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SATURDAY, DECEMBER 20, 2014  09:16:39 PM

4-3 moves to 16th CAB, continues to train for upcoming ops

Email   Print   Share By Heather Graham, Sentinel News Editor
September 9, 2010 | News
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Lieutenant Col. Dale Watson, commander of the 1-229 Avn. Regt., and Command Sgt. Maj. Kevin Rubio unfurl their new unit colors in a ceremony July 21. Courtesy of 3rd ACR Public Affairs
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Soldiers stand ready after being redesignated from 4-3 ACR in a ceremony at Fort Hood July 21.
As part of Army aviation’s ongoing transformation to a modular force, 4th Squadron, 3rd Armored Cavalry Regiment was redesignated 1st Battalion, 229th Aviation Regiment. The reflagging marks a rebirth of one of aviation’s most honored units.

The Tigersharks, an aviation unit with a long and distinguished history dating back to World War II, temporarily are under the training and readiness authority of Fort Hood’s 21st Cavalry Brigade (Air Combat).

The move is the latest in a series of activations and movements as the Army works toward building 13 combat aviation brigades in order to meet current and future aviation needs and compile a “plug and play” aviation corps.

Eventually, the Tigersharks will become part of the 16th Combat Aviation Brigade, which is currently assigned to Fort Wainwright, Alaska. The 16th CAB also is scheduled to move, but its future location should be announced later this month. Fort Lewis, Wash., reportedly is the leading contender.

The potential moves and rearrangement of the former Long Knife Squadron have not affected the mission of the assigned air crews.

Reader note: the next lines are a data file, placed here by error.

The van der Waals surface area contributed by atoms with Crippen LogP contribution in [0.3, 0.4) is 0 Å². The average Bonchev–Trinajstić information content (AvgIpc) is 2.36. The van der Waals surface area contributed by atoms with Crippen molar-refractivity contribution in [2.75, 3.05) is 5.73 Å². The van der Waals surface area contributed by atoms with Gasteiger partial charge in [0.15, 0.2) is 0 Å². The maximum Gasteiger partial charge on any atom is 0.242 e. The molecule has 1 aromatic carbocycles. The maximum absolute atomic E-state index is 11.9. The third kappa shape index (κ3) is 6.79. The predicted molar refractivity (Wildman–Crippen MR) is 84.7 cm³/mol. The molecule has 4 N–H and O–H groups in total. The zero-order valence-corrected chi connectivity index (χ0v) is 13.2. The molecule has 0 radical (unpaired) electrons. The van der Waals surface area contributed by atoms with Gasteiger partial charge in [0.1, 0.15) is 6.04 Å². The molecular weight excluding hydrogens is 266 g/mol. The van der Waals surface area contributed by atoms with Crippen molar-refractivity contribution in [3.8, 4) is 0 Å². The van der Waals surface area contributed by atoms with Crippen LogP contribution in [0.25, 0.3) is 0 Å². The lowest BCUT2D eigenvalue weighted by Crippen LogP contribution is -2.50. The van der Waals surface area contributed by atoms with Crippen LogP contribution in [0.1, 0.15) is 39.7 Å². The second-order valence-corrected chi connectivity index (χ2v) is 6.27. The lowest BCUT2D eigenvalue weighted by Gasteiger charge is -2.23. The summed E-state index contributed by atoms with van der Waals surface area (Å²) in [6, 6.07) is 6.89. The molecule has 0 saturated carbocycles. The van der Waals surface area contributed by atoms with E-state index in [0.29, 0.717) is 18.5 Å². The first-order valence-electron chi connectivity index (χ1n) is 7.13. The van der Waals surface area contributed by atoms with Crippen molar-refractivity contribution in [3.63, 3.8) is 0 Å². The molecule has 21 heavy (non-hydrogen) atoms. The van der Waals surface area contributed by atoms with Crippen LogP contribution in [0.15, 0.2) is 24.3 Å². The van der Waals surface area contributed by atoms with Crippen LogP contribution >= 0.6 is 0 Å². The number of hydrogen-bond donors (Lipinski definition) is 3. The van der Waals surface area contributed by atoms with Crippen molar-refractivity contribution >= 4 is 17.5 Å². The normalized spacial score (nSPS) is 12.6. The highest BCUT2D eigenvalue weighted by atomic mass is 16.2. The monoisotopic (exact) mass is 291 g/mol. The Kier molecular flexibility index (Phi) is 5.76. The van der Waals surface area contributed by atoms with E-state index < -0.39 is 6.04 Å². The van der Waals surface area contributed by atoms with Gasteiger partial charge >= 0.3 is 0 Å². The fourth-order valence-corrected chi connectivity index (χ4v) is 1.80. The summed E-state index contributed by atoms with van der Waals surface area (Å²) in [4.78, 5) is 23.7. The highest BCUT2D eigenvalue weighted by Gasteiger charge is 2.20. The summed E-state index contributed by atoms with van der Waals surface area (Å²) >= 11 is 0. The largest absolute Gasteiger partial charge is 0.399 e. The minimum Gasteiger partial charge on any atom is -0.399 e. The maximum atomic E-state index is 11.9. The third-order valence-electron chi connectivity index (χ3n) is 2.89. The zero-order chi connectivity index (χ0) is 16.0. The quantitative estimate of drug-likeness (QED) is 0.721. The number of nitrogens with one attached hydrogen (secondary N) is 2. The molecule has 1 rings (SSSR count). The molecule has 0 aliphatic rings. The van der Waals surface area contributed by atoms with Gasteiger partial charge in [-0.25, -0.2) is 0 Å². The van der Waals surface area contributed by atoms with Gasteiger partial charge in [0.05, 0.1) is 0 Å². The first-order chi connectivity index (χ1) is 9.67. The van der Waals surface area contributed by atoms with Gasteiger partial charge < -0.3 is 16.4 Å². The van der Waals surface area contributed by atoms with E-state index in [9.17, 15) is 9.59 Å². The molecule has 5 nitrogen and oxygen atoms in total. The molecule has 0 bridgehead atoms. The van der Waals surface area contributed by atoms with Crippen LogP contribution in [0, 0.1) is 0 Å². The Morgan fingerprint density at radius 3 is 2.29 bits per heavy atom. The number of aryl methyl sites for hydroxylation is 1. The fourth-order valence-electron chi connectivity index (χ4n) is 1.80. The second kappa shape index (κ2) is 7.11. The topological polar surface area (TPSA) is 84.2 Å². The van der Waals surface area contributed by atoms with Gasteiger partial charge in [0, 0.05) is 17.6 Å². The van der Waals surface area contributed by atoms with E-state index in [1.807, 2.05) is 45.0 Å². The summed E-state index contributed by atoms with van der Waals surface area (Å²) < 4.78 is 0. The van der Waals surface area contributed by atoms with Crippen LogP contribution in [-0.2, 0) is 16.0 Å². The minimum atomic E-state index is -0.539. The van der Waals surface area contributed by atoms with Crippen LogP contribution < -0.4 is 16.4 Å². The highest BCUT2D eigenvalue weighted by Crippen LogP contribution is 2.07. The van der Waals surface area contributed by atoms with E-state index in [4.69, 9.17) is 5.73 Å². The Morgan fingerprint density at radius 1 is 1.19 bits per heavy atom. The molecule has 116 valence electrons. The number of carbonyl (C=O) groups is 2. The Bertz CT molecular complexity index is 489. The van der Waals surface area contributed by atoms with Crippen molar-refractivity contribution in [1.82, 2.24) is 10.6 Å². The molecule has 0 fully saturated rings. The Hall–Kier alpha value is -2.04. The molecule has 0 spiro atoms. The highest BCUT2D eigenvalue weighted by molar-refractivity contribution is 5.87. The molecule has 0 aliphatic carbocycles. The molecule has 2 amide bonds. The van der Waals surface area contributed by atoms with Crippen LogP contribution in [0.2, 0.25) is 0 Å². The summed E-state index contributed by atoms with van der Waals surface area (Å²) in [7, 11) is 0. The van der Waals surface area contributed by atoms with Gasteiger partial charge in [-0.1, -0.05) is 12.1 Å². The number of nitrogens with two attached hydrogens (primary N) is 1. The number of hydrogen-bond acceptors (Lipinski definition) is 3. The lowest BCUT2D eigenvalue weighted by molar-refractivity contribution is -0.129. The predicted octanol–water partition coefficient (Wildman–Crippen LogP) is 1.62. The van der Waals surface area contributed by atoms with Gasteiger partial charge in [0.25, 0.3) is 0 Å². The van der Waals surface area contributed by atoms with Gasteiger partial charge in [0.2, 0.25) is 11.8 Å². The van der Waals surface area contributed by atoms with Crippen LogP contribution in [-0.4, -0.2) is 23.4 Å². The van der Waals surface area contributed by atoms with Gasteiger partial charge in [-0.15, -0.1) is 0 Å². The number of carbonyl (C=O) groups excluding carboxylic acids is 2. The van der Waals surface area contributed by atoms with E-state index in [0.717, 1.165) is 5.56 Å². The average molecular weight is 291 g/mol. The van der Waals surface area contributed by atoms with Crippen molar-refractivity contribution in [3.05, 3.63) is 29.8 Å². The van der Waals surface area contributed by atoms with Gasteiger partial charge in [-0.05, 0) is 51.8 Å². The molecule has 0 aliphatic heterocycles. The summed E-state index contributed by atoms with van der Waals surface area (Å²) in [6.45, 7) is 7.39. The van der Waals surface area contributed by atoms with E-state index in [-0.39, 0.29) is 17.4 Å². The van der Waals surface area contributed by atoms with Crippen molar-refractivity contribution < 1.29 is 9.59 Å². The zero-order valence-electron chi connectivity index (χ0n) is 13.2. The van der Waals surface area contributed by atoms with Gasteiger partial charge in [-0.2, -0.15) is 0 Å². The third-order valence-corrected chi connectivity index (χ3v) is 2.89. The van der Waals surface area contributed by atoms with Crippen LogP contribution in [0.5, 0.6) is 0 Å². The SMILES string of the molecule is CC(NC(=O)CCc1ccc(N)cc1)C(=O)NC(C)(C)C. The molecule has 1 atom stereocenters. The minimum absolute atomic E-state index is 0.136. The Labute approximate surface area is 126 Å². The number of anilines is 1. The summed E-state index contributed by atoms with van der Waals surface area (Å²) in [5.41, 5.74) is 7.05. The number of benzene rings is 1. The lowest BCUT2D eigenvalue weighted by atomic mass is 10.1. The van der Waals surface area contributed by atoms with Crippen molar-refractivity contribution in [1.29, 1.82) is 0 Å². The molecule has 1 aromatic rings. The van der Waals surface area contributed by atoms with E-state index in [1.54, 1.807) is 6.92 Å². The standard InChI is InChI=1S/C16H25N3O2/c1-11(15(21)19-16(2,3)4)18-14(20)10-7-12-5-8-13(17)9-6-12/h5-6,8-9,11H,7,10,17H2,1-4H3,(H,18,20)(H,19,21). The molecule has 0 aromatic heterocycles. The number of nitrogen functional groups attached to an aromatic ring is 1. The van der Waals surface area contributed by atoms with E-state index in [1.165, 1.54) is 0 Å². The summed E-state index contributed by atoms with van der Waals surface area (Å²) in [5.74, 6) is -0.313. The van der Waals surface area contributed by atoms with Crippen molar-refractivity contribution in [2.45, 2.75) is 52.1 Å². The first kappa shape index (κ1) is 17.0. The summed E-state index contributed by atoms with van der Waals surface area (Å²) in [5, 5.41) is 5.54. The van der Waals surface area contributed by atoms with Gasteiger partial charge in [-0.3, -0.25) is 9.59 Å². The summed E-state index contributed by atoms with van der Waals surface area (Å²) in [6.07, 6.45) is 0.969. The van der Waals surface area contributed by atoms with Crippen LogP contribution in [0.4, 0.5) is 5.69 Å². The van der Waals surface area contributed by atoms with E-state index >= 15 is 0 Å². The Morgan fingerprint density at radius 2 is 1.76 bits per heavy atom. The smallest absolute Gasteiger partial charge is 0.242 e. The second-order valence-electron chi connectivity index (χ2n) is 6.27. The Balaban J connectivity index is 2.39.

“Right now, we are focusing on training, not worrying about the moving parts,” Lt. Col. Dale Watson, commander, 1-229 Avn. Regt., said.

They are prepared to take their role within the new CAB but are continuing to train until deployed or moved.

Although 16th CAB already exists, the brigade is rebuilding and expanding by pulling aircraft from existing aviation units.

Redesignating 4-3 ACR was one of the first steps in the Army’s plan to build two additional combat aviation brigades. Before the reflagging, 3rd ACR was the only brigade-sized element to have its own aviation unit.

“No other brigade combat team has its own aviation assets,” Col. Morgan Lamb, commander, 21st Cav. Bde., said. “All other aviation has been consolidated.”

The former Long Knife squadron from 4-3 ACR will provide the AH-64D Apache Longbows to form an attack battalion in the 16th CAB. The UH-60 Black Hawk helicopters from 4-3 will be incorporated into an assault battalion within the 16th CAB.

In addition to 4-3 ACR aircraft, the new CAB also will absorb OH-58 Kiowa Warriors from 4th Battalion, 6th Air Cavalry Regiment, out of Fort Riley, Kan., as well as the Black Hawks from 4-6 Cav. Regt.

Both regiments will also have their Aviation Intermediate Maintenance Companies transferred to the 16th CAB to eventually comprise the Aviation Support Battalion there, Watson said.

These moves are not on the immediate horizon though.

“It could be several years before all elements are co-located,” he said.

While at Fort Hood, Tigersharks are focused on training and continuing their mission.

“It’s always hard leaving what you know, but the Soldiers are excited,” Watson said. “It’s been a very smooth transition.”

This year, the unit has completed two rotations to the Joint-Readiness Training Center at Fort Polk, La., and a deployment at the National Training Center at Fort Irwin, Calif. They are completing their latest gunnery and preparing to return to JRTC in October.

“We are continuing with our normal training under 21st Cav.,” Watson said. “I think we are the best trained unit in the Army aviation-wise.”
 
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